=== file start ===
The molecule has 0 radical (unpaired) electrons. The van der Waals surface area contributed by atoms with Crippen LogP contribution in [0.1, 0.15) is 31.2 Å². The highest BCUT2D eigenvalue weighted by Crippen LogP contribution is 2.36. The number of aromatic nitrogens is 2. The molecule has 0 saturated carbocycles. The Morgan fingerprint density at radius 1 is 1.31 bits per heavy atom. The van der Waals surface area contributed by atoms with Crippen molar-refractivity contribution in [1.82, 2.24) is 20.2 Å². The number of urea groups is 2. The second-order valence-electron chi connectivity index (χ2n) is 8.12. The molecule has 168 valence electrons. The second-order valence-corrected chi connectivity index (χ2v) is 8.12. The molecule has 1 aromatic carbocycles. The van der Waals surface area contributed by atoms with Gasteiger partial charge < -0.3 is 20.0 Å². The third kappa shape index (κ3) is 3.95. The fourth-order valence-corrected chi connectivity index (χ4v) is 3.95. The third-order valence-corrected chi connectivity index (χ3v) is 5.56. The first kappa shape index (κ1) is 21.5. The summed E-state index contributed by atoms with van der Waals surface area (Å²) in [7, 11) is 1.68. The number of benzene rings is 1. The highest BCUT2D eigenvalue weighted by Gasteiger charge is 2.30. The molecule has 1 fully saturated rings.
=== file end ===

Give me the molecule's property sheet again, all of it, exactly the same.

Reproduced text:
The molecule has 0 radical (unpaired) electrons. The van der Waals surface area contributed by atoms with Crippen LogP contribution in [0.1, 0.15) is 31.2 Å². The highest BCUT2D eigenvalue weighted by Crippen LogP contribution is 2.36. The number of aromatic nitrogens is 2. The molecule has 0 saturated carbocycles. The Morgan fingerprint density at radius 1 is 1.31 bits per heavy atom. The van der Waals surface area contributed by atoms with Crippen molar-refractivity contribution in [1.82, 2.24) is 20.2 Å². The number of urea groups is 2. The second-order valence-electron chi connectivity index (χ2n) is 8.12. The molecule has 168 valence electrons. The second-order valence-corrected chi connectivity index (χ2v) is 8.12. The molecule has 1 aromatic carbocycles. The van der Waals surface area contributed by atoms with Gasteiger partial charge < -0.3 is 20.0 Å². The third kappa shape index (κ3) is 3.95. The fourth-order valence-corrected chi connectivity index (χ4v) is 3.95. The third-order valence-corrected chi connectivity index (χ3v) is 5.56. The first kappa shape index (κ1) is 21.5. The summed E-state index contributed by atoms with van der Waals surface area (Å²) in [7, 11) is 1.68. The number of benzene rings is 1. The highest BCUT2D eigenvalue weighted by Gasteiger charge is 2.30. The molecule has 1 fully saturated rings.